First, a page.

The BioLogos Forum is a useful venue for exchanging ideas about creation and evolution, and religion and science generally. But it is not as useful as it could be. Though it features many columns which spark discussion among its readers, in very few cases do the writers of those columns engage effectively with the BioLogos readers.
The BioLogos columnists can be divided into two groups: Ted Davis, and Everyone Else.
Ted Davis uses his column space to give the reader historical background in science and religion questions, or to present the views of those leading evolutionary creationists – John Polkinghorne, Robert Russell, Owen Gingerich, and others – who operate mostly outside of the BioLogos orbit and rarely if ever produce new material specifically for BioLogos. Davis engages frequently and usefully with commenters on his columns. He not only concedes points in discussion with his critics, but sometimes even modifies his columns, correcting factual errors, adding information submitted by his readers, etc. His columns provide a model for what a BioLogos Forum column could be and should be.
Now we come to Everyone Else. The Everyone Else category can be subdivided into Dennis Venema, and The Rest of Everyone Else. Dennis Venema’s columns on genetics and evolution are well-informed and well-written. He concentrates on convincing evangelicals that common descent has in fact happened. He provides useful diagrams and explanations. And he sometimes interacts extensively with commenters – but only on strictly biological questions. His interaction on theological questions varies from very little to none – even where he provokes reader comments on theology by inserting theological obiter dicta into his writing. It is as if he does not feel nearly as confident in defending his theological views as his biological views; but whether the reason is that, or something else, his columns often initiate science-faith discussion which is left hanging by his absence.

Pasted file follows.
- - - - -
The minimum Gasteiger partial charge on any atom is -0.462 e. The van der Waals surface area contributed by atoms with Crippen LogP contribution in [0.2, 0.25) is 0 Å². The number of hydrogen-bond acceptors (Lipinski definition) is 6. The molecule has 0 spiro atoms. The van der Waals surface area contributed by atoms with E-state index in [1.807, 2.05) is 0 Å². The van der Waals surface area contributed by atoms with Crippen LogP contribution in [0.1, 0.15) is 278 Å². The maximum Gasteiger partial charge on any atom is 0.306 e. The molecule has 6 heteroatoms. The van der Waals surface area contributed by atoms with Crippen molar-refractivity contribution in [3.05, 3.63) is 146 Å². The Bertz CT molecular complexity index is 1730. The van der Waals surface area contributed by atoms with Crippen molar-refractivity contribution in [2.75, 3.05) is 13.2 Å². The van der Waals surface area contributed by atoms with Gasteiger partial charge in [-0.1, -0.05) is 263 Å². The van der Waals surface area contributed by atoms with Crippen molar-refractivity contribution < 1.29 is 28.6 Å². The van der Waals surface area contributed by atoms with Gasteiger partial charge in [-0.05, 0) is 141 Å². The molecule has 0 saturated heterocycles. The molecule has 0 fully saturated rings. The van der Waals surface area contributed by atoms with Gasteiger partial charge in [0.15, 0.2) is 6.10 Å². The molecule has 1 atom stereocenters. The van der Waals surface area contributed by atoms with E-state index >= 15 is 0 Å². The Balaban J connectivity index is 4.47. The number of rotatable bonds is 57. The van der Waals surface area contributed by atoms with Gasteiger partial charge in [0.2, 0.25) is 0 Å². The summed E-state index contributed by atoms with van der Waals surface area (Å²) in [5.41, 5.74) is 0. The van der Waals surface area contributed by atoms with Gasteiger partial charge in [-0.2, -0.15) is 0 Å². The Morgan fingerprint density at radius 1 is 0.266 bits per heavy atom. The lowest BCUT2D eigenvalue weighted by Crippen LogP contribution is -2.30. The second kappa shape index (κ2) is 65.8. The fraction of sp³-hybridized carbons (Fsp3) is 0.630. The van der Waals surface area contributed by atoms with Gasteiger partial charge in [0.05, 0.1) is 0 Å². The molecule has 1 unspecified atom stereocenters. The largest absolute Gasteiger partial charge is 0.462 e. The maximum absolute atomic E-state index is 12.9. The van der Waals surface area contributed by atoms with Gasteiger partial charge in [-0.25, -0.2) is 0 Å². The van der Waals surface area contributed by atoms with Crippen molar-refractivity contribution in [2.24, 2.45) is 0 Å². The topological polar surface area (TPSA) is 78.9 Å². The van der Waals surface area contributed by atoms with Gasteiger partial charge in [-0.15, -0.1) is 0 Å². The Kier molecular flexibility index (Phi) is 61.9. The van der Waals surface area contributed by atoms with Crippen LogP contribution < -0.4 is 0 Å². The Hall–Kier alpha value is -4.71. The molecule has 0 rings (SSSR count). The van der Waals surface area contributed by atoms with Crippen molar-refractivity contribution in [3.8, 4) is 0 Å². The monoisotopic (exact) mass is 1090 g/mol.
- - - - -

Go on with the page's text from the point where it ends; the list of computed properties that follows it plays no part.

Regarding the columns written by The Rest of Everyone Else, they include: the infrequent columns written by BioLogos President Deb Haarsma; the nearly nonexistent columns written by BioLogos Senior Scholar Jeff Schloss (and what few columns Schloss has written appear to have been originally written for some other venue, not fresh for BioLogos); a horde of “reprint” columns by Ard Louis, Kathryn Applegate, etc. (i.e., columns which have appeared in exactly or nearly the same form years earlier on the site); and one-shot columns by various guest writers. A striking feature of all these columns is that there is virtually no engagement by the writers with the BioLogos readers who comment on them. Deb Haarsma’s very few replies are rarely or never concerned with science/theology questions or comments, but are more “Presidential” or pro forma (thanking readers for their input, etc.). Schloss has not engaged once with readers since taking up his exalted position – even though his celebrated claim that God is “hands-on” in creation has been repeatedly discussed, inviting his clarification. As for the “reprint” columns, even in their original versions, they very rarely contained interaction with commenters – Applegate’s responses were always few and limited in theological depth, and Ard Louis’s responses not much greater; and in the reprints these writers engage not at all. Also, in the reprint versions all the original comments from readers are not reprinted, so the newer readers of BioLogos are not presented with the excellent criticisms of those columns and with the manifest failure of Louis and Applegate to deal with objections to their positions. Finally, the vast majority of the “one-shot” columnists either do not respond at all, or respond only once, and then the response is usually more like “thank you for reading my article” than any substantial engagement with critics.